‘You’re dirty, Ace, and I’m patient’
“I can’t touch you, I know that, too many obstacles, too many politics. But you’re dirty, Ace, and I’m patient.” — Sonny Crockett, “Miami Vice”
Last month the Journal revealed the existence of several federal investigations into ISU’s failed RISE program. For those of you who are not up to speed about RISE, ISU created the Research and Innovation in Science and Engineering Complex in 2011 with the promise of creating a world-class research institute that would benefit not only ISU but our entire region through commerce and job creation.
There is absolutely nothing wrong with a university attempting to foment a useful partnership between research and commerce. I’m all for that and I am far from alone. When it works it’s a win-win. What was curious about RISE was the astonishing degree to which it duplicated already well-established ISU programs — notably the Idaho Accelerator Center.
There were early warnings that things might not be entirely on the up and up at RISE. An extremely optimistic projection for rapid progress, for instance, in fields where advances are generally painstaking and occur only after years of effort, the lack of meaningful involvement and oversight from on-campus peers and finally that Director Eric Burgett was in my opinion inexperienced and largely unqualified to helm such an ambitious project.
Despite all of this, and over plainly-stated objections from critics, ISU officials seemed confident beyond reason that RISE could produce miracles overnight. ISU officials, in a series of untethered-to-reality press releases, proclaimed advances in science and technology that were just around the corner at RISE. One of the biggest was the acquisition of a large accelerator from ScanTech — a company previously known for work in homeland security applications.
In the immediate post 9/11 era there was a veritable panic over the danger of terrorists acquiring fissile materials for low-grade nuclear weapons or dirty bombs. In this politically charged environment the federal government spent hundreds of millions of dollars on various technologies intended to detect the presence of bomb materials in shipping containers or other methods of bulk transport. None of these technologies were shown to work very well, and the few that did suffered from effects of scale (not so great at the large distances and timescales required to effectively interrogate en masse for bad stuff).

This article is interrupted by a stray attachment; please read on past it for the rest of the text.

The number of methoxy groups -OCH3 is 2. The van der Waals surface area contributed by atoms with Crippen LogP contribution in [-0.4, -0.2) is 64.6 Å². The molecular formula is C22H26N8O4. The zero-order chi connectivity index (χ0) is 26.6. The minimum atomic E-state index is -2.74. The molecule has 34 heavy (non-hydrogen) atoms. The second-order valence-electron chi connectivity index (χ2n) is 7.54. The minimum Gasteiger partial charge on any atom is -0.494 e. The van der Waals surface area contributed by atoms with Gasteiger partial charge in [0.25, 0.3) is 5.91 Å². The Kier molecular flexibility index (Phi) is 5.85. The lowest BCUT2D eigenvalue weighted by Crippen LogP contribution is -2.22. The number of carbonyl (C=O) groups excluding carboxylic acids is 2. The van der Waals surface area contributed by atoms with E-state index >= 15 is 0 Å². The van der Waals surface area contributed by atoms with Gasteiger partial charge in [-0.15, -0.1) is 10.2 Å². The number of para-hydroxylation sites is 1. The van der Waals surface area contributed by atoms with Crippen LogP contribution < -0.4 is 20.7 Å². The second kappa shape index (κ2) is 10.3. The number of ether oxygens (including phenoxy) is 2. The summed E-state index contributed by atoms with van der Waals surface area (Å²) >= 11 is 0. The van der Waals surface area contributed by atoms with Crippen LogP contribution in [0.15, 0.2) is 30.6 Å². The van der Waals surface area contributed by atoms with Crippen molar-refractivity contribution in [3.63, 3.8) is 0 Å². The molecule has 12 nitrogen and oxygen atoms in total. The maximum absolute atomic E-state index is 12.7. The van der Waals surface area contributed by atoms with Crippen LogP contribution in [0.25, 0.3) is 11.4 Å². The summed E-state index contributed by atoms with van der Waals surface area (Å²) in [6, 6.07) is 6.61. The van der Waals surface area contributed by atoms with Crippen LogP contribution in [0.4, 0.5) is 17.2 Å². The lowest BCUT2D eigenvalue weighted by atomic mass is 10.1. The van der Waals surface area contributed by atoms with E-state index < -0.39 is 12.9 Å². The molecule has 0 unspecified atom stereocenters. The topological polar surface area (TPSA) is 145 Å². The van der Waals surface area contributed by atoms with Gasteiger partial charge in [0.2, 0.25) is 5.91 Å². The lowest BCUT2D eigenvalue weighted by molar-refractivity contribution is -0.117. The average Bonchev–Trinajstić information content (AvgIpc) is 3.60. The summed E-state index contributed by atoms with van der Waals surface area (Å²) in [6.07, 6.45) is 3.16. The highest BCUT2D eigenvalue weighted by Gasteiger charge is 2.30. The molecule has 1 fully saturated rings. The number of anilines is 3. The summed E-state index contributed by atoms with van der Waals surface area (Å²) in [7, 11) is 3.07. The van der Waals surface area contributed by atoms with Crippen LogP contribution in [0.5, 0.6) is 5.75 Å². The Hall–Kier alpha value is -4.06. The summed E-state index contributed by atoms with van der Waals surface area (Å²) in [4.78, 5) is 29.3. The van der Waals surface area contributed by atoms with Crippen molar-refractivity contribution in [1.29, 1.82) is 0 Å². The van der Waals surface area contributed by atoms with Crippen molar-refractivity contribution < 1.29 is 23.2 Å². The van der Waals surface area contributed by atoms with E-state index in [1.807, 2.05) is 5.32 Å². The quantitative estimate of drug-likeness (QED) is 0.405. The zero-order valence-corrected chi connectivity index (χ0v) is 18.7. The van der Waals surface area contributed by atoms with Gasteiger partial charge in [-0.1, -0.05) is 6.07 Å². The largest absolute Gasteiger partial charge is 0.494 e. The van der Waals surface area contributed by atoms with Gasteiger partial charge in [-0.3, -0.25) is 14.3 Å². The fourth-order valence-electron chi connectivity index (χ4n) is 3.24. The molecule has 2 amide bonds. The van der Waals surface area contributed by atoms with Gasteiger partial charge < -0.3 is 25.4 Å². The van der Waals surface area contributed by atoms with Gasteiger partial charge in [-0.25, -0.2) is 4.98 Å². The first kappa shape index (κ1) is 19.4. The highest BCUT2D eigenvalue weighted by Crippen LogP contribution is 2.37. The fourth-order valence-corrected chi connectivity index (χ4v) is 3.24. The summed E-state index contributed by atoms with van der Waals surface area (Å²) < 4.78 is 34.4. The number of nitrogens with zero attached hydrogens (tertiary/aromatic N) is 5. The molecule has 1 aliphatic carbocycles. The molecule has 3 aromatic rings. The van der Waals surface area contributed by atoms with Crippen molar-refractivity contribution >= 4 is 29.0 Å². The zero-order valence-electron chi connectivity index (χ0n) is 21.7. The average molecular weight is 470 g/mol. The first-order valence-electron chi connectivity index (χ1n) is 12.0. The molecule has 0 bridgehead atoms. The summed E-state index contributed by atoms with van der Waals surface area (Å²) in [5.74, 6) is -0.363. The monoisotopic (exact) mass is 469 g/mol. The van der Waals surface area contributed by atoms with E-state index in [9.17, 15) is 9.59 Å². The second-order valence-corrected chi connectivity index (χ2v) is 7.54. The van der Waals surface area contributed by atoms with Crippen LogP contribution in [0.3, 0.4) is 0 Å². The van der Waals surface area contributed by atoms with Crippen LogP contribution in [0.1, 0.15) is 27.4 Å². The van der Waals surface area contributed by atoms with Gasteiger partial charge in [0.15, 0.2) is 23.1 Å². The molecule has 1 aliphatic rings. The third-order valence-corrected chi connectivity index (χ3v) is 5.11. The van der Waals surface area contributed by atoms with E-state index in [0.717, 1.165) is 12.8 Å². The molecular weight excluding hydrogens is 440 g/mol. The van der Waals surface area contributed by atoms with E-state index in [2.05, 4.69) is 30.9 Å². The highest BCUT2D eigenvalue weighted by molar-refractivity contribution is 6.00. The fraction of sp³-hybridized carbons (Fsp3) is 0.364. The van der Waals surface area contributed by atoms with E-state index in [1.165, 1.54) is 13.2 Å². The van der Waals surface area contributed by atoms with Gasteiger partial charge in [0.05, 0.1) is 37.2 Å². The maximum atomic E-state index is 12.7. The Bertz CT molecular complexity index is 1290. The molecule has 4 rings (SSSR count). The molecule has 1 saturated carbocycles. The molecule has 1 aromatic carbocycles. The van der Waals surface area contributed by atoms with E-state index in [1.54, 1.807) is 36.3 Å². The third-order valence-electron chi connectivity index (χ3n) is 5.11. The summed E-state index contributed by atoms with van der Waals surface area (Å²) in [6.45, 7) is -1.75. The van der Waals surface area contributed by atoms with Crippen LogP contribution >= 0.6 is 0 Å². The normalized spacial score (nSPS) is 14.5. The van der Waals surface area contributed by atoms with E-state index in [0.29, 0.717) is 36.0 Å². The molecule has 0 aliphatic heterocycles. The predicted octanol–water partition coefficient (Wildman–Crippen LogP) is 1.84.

The ScanTech accelerator was a legacy of such a program. Not only was it unsuitable for its intended purpose, it wasn’t much good for anything else either. Nonetheless ISU eagerly accepted the donation of the machine — something that had many of us scratching our heads — with promises of marvels to come. Burgett had close ties with ScanTech prior to the donation of the accelerator, according to ISU.
As time passed without any apparent success at RISE questions went unanswered by Burgett and other ISU officials. Unlike every other research function at ISU, RISE officials reported, after a time, directly to the vice president for finance and administration. That, all by itself, ought to have been a gigantic red-flag to anyone who cared about integrity in research. It was to some people, just not to enough.
Now in the fullness of time, the level of debacle at RISE having been fully revealed — student employees getting paid in cash (when getting paid at all), obvious conflicts of interests, no research of any merit accomplished, and alleged financial discrepancies — ISU officials seem content to blame all of this on a couple of bad actors and just move along. It seems like federal authorities may have different ideas. Good for them.
It will be interesting once those federal investigations are completed to see just who is implicated for the RISE’s problems. The number of times various ISU officials made their way to my office to roll their eyes about RISE while asking me to stop writing about it was astonishing. Putting a stop to things like this was supposed to be part of your jobs, not mine, and commiserating about it in private falls well short of fulfilling this responsibility.
I understand the frustration that the family of Lynn Roberts, the former university business officer at RISE, must feel. I agree that Roberts is probably the low-hanging fruit being groomed for a fall. I hope that the authorities investigating RISE instead set their sights on bringing to justice those who really deserve it in this matter.
All I would say to Lynn Roberts is that information in any potential criminal investigation is a valuable commodity. If it were me I’d be contemplating the immortal words of Monty Hall, “Let’s make a deal.”
Associated Press and Idaho Press Club award-winning columnist Martin Hackworth of Pocatello is a physicist, writer, consultant and retired Idaho State University faculty member who now spends his time happily raising three children, llama farming, and riding mountain bikes and motorcycles.